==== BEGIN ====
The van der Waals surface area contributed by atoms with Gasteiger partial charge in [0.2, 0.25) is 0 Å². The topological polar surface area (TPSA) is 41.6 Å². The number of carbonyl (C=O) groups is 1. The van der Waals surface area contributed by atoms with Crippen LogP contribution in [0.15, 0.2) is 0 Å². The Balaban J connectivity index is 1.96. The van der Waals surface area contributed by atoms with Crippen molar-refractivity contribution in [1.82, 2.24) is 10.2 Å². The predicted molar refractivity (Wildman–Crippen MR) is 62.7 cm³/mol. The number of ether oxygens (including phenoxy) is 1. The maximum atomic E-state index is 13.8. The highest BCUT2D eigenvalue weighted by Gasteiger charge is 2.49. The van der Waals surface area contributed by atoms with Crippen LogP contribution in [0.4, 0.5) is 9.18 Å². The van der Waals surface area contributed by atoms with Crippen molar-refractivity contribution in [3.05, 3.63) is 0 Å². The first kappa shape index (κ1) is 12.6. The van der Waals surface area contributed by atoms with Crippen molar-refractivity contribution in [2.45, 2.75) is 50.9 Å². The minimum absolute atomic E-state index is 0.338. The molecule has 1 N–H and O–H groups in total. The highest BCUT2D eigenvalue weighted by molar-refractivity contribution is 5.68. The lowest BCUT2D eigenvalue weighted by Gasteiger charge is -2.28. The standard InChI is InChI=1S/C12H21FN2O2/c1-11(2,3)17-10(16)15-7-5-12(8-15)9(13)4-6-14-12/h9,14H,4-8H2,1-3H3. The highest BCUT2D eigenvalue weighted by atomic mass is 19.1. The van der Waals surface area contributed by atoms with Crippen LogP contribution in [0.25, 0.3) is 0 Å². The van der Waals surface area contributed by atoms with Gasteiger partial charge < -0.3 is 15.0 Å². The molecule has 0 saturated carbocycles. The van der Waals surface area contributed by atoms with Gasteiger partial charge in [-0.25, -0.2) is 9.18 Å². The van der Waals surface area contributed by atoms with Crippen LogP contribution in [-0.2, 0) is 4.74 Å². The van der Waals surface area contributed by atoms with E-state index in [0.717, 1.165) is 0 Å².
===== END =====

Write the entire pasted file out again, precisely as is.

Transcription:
The van der Waals surface area contributed by atoms with Gasteiger partial charge in [0.2, 0.25) is 0 Å². The topological polar surface area (TPSA) is 41.6 Å². The number of carbonyl (C=O) groups is 1. The van der Waals surface area contributed by atoms with Crippen LogP contribution in [0.15, 0.2) is 0 Å². The Balaban J connectivity index is 1.96. The van der Waals surface area contributed by atoms with Crippen molar-refractivity contribution in [1.82, 2.24) is 10.2 Å². The predicted molar refractivity (Wildman–Crippen MR) is 62.7 cm³/mol. The number of ether oxygens (including phenoxy) is 1. The maximum atomic E-state index is 13.8. The highest BCUT2D eigenvalue weighted by Gasteiger charge is 2.49. The van der Waals surface area contributed by atoms with Crippen LogP contribution in [0.4, 0.5) is 9.18 Å². The van der Waals surface area contributed by atoms with Crippen molar-refractivity contribution in [3.05, 3.63) is 0 Å². The first kappa shape index (κ1) is 12.6. The van der Waals surface area contributed by atoms with Crippen molar-refractivity contribution in [2.45, 2.75) is 50.9 Å². The minimum absolute atomic E-state index is 0.338. The molecule has 1 N–H and O–H groups in total. The highest BCUT2D eigenvalue weighted by molar-refractivity contribution is 5.68. The lowest BCUT2D eigenvalue weighted by Gasteiger charge is -2.28. The standard InChI is InChI=1S/C12H21FN2O2/c1-11(2,3)17-10(16)15-7-5-12(8-15)9(13)4-6-14-12/h9,14H,4-8H2,1-3H3. The highest BCUT2D eigenvalue weighted by atomic mass is 19.1. The van der Waals surface area contributed by atoms with Crippen LogP contribution in [0.25, 0.3) is 0 Å². The van der Waals surface area contributed by atoms with Gasteiger partial charge < -0.3 is 15.0 Å². The molecule has 0 saturated carbocycles. The van der Waals surface area contributed by atoms with Gasteiger partial charge in [-0.25, -0.2) is 9.18 Å². The van der Waals surface area contributed by atoms with Crippen LogP contribution in [-0.2, 0) is 4.74 Å². The van der Waals surface area contributed by atoms with E-state index in [0.717, 1.165) is 0 Å².